Curtis Bell has a bad case of “roots fever.” He developed symptoms of a genealogy addiction after watching every episode of two recent prime-time television shows: PBS’s Faces of America and Who Do You Think You Are? on NBC.
Bell picked up the basics watching celebrities explore their roots: Start with yourself and work backward, interview elderly relatives and use online databases to check vital records, the census, newspaper obituaries, ship-passenger lists and military documents. His first step was tracking down older family members, including a 74-year-old second cousin. “He’s like a living encyclopedia—he remembers names, dates and locations,” says Bell, 46, a pharmaceutical industry consultant from Nyack, N.Y.
Viewers paying close attention can pick up more complicated tools. In an episode featuring football star Emmitt Smith, Bell learned about the 1860 slave schedules available on Ancestry.com that he hopes will help him trace his large family. “One of my ancestors, way back, may have had 31 children by three sisters,” says Bell. “I want to verify the oral history.”
Already nearly 87 percent of Americans say they are interested in discovering more about their family history, according to Harris Interactive. Local societies and libraries have seen evidence of mounting interest. With the interest in the TV shows about genealogy, “we immediately got an upsurge of phone calls and people ringing the doorbell asking how to find their family history,” says Lauren Maehrlein, director of education at the New York Genealogical and Biographical Society (NYGBS).
Formats vary on the two shows; both are still available for online viewing. Faces is more of a “big reveal.” Harvard professor Henry Louis Gates presents detailed family trees to a diverse group of well-known names, such as Meryl Streep, Stephen Colbert and Mehmet Oz, M.D. Director Mike Nichols learns family lore is true—Albert Einstein was a cousin. Actress Eva Longoria finds out her roots on the Texas border reach back 10 generations. Cellist Yo-Yo Ma, who knew little about his family, is stunned to receive an 18th-century genealogy that survived China’s Cultural Revolution hidden in the wall of a house.
The NBC show is more of a global scavenger hunt as celebrities follow clues leading them across the country and around the world. Executive producer Lisa Kudrow (of Friends fame) saw the original British series while working in Ireland and vowed to bring it stateside.
“This show works on so many levels,” she says. “The stories are really compelling and connect you to historical events that still impact us all.” She says celebrities have no idea what they are about to discover or where their next destination lies. “You’re learning what they’re learning when they examine those faded old documents,” says Kudrow, “and their reactions are genuine.”
Sarah Jessica Parker, who thought she came from recent immigrant stock, is shocked to discover an ancestor who survived the Salem witch trials. Brooke Shields is equally amazed to learn she descends from French kings. Kudrow, herself, traveled to Ilja in modern-day Belarus and weeps when she hears horrifying details of her great-grandmother’s death at the hands of the Nazis. The first season’s seven celebrities were all grateful to have gone on their journeys, Kudrow adds. “It’s such a powerful experience, you just can’t shake it off.”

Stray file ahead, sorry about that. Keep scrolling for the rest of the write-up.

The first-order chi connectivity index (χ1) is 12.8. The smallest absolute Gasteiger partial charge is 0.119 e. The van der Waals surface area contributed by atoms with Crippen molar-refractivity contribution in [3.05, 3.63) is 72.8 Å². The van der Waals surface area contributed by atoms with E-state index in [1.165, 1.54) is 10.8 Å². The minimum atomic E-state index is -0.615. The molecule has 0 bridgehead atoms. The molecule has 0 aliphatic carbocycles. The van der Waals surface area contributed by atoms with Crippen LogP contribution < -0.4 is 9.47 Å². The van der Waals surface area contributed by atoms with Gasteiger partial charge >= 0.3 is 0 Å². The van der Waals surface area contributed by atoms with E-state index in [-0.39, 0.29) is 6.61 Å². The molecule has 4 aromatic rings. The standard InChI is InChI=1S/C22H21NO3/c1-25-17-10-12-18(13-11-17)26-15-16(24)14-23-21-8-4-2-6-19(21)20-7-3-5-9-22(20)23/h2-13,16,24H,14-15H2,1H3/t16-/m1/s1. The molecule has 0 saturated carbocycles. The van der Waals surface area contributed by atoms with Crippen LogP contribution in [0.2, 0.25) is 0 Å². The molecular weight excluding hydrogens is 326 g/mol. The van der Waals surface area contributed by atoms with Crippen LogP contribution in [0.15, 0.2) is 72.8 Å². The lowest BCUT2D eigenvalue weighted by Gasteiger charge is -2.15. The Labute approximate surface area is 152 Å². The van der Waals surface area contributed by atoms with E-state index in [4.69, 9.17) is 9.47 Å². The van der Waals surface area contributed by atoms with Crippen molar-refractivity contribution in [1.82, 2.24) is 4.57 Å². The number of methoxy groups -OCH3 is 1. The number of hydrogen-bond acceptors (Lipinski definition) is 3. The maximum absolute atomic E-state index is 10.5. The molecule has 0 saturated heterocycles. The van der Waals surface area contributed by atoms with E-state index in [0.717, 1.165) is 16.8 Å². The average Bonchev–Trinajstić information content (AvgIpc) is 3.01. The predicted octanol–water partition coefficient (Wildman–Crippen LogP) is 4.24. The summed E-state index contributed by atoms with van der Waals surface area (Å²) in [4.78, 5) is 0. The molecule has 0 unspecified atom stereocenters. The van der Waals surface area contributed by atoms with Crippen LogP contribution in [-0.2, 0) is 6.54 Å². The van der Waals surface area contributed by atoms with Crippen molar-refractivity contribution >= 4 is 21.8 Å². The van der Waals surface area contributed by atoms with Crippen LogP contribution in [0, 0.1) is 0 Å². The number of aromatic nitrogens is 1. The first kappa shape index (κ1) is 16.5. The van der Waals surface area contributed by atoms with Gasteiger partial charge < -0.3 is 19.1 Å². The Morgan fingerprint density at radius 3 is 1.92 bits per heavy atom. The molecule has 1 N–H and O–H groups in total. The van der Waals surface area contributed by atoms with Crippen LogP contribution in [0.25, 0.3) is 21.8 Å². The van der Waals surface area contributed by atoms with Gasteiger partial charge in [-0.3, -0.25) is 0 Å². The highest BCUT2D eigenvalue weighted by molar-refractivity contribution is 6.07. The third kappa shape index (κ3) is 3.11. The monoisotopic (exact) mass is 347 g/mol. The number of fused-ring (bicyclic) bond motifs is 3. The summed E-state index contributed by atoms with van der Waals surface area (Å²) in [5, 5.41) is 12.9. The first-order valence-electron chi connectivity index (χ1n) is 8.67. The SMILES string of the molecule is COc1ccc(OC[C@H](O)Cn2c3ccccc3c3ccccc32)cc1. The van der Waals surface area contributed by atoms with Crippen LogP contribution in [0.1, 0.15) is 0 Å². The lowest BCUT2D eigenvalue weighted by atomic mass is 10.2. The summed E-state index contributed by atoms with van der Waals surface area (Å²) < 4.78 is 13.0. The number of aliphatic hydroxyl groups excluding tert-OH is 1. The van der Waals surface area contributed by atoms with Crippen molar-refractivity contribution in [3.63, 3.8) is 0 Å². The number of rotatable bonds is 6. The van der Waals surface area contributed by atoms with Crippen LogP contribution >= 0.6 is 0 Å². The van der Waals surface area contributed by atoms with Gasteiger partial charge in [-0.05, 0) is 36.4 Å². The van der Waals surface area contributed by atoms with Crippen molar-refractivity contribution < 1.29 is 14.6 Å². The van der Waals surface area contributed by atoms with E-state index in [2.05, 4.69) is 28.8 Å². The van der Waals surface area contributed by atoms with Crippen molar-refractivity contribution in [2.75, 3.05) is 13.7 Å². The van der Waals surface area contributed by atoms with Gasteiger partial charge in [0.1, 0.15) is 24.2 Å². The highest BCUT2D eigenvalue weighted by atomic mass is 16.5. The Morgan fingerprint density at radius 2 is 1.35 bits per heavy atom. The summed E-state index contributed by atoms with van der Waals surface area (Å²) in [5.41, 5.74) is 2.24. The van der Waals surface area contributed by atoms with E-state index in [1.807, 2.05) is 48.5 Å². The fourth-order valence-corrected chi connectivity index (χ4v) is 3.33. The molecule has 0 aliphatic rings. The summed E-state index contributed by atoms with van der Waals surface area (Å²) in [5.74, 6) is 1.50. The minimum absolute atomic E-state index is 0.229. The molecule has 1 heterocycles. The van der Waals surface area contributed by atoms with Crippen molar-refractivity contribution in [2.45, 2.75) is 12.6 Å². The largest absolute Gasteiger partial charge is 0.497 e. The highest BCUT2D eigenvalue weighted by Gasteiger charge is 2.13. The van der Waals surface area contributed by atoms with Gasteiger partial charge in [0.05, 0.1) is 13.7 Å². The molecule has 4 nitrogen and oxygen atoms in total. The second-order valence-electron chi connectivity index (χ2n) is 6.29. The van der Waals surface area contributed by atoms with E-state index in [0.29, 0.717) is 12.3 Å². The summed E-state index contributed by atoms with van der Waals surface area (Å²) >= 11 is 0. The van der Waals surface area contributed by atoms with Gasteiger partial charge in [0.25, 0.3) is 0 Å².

Not so easy
But in an hourlong program with commercial breaks, it’s impossible to show the long, painstaking process that is genealogical research. Some grumble that the shows make genealogy look effortless. “The trouble is television viewers see librarians handing celebrities a folder with their family tree and that’s what they think genealogy is all about,” says Maehrlein of the NYGBS. “I’ve been at it for 35 years, and nobody’s ever rolled out a red carpet for me. ”
What viewers don’t see is the small army of genealogists employed to churn out complete family trees to uncover the most interesting story line during a hectic TV production schedule. For Who Do You Think You Are? more than 30 genealogy specialists spent over nine months researching the family trees, sometimes working seven days a week.
“Some trees were easier than others,” says Anastasia Tyler, a lead researcher at Ancestry.com. “Documents fell into place for Matthew Broderick’s Civil War ancestors and for Brooke Shields, even though her roots go back centuries.”
Others were more difficult, like actress Susan Sarandon’s grandmother who abandoned her family to become a showgirl. “Her grandmother did not want to be found in life, so it was much harder to find her in death,” says Tyler. Holocaust and slavery records pose special challenges but are not impossible to find, she adds. “It’s a myth that you can’t research back into slave records,” she says. “Most African Americans can trace their roots at least as far as the 1870 census.”
But will the rest of us—the non-celebrities—discover equally fascinating tales in our family trees? Yes, says Megan Smolenyak, an expert genealogist who cocaptained the research team on Faces and wrote the Who Do You Think You Are? companion guide to the NBC series. “There’s no such thing as a boring family,” she says. “It’s our job to dig deep enough to find the intriguing stories.”
And for fans like Curtis Bell, the good news is that Who Do You Think You Are? is casting for the second season now. There’s no air date yet, but amateur genealogists can look forward to more inspiration as they watch celebrities on a journey to discovery.
Elizabeth Pope is a writer in Portland, Maine.
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